Roundabouts have been shown to improve vehicular safety at intersections.

A roundabout is a circular intersection. Traffic maneuvers around the circle in a counterclockwise direction, and then turns right onto the desired street. All traffic yields to motorists in the roundabout and left-turn movements are eliminated. Unlike a signalized intersection, vehicles generally flow and merge through the roundabout from each approaching street without having to stop.

Roundabouts reduce the number of potential conflict points, compared with traditional intersections. Experience has demonstrated that vehicular crashes are significantly reduced when low-speed, single lane roundabouts replace four-way intersections.

Proper accommodation of pedestrians and bicyclists in roundabouts represents an area of continuing research and development. Properly designed roundabouts include sufficient deflection to ensure low speeds, and splitter islands at the approaches slow vehicles and allow pedestrians to cross one direction of travel at a time. Multilane approaches create multiple threats for pedestrians and are not recommended.

Wayfinding and gap selection cues need to be adequately addressed in the design of roundabouts so that roundabouts are not a barrier to pedestrians with vision impairments. Research is currently underway through the National Cooperative Highway Research Program (NCHRP) to further explore the problem and develop potential solutions. Refer to NCHRP Project 3-78, Crossing Solutions at Roundabouts and Channelized Turn Lanes for Pedestrians with Vision Disabilities for the latest status report.

Bicyclists also may be disadvantaged by roundabout design. Unless the road is narrow (one lane in each direction), speeds are slow, and traffic very light, bicyclists may not be able to share the road comfortably. Marking bicycle lanes through the roundabout has not been shown to be safer. In larger roundabouts, an off-road bicycle path may be necessary to allow cyclists to use the pedestrian route. This is inconvenient and takes longer but it will improve safety. Refer to the FHWA report Roundabouts: An Informational Guide for more information related to the design of facilities for both pedestrians and bicyclists.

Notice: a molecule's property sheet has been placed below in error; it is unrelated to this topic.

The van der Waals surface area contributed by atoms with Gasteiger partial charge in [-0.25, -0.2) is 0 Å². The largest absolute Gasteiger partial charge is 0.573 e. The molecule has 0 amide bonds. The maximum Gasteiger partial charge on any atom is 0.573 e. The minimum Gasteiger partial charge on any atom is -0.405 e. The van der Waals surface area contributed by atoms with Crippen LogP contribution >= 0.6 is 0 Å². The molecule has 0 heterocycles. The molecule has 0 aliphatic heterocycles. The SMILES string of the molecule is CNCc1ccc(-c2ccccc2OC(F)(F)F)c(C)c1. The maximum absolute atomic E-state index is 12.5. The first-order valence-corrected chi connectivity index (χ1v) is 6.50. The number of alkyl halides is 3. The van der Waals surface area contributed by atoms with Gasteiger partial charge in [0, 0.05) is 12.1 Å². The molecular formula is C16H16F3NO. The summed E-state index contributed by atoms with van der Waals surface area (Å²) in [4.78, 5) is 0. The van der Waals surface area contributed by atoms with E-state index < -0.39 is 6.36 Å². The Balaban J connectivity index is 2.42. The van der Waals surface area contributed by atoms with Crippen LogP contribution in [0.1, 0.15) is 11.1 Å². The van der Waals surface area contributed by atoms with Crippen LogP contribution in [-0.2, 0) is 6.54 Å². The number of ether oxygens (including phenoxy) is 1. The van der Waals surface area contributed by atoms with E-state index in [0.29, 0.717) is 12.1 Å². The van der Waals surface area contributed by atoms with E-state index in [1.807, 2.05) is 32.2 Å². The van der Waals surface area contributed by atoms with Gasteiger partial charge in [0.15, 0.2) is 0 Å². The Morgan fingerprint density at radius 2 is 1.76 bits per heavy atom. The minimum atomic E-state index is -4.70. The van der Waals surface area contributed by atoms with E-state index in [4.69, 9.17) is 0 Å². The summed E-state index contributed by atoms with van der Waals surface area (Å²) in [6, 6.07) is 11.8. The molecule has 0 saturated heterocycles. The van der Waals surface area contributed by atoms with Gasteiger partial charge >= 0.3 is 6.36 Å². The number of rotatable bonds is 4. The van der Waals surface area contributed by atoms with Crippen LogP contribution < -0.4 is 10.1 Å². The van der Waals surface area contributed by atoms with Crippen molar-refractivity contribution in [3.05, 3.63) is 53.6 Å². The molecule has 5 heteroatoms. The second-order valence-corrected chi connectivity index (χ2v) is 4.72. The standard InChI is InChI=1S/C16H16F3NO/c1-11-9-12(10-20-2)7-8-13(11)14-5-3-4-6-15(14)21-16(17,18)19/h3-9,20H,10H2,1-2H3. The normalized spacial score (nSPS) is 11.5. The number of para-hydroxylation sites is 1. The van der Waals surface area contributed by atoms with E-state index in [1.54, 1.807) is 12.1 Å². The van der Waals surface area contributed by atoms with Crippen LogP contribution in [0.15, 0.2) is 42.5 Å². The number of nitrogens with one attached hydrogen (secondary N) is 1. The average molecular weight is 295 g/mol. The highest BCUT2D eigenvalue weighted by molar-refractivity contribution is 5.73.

Geometric design slows vehicles as they enter the roundabout.


  • Improve safety at intersections, particularly those experiencing a large number of angle collisions
  • Convert signalized intersection to improve traffic flow efficiency
  • Reduce speeds at an intersection
  • Create a gateway into an area


  • Street widths and/or available right-of-way need to be sufficient to accommodate a properly designed roundabout.
  • Roundabouts have a mixed record regarding pedestrian and bicyclist safety—a low design speed is required.
  • Roundabouts are generally not appropriate for the intersection of two multilane roads.
  • Roundabouts often work best where the traffic flows are balanced on all approaches.
  • Deflection on each leg of the intersection must be set to control speeds to 24-29 km/h (15-18 mi/h).

Estimated cost

The cost for a landscaped roundabout varies widely and can range from $45,000 to $150,000 for neighborhood intersections and up to $250,000 for arterial street intersections, not including additional right-of-way acquisition. Yet, roundabouts have lower ongoing maintenance costs than traffic signals.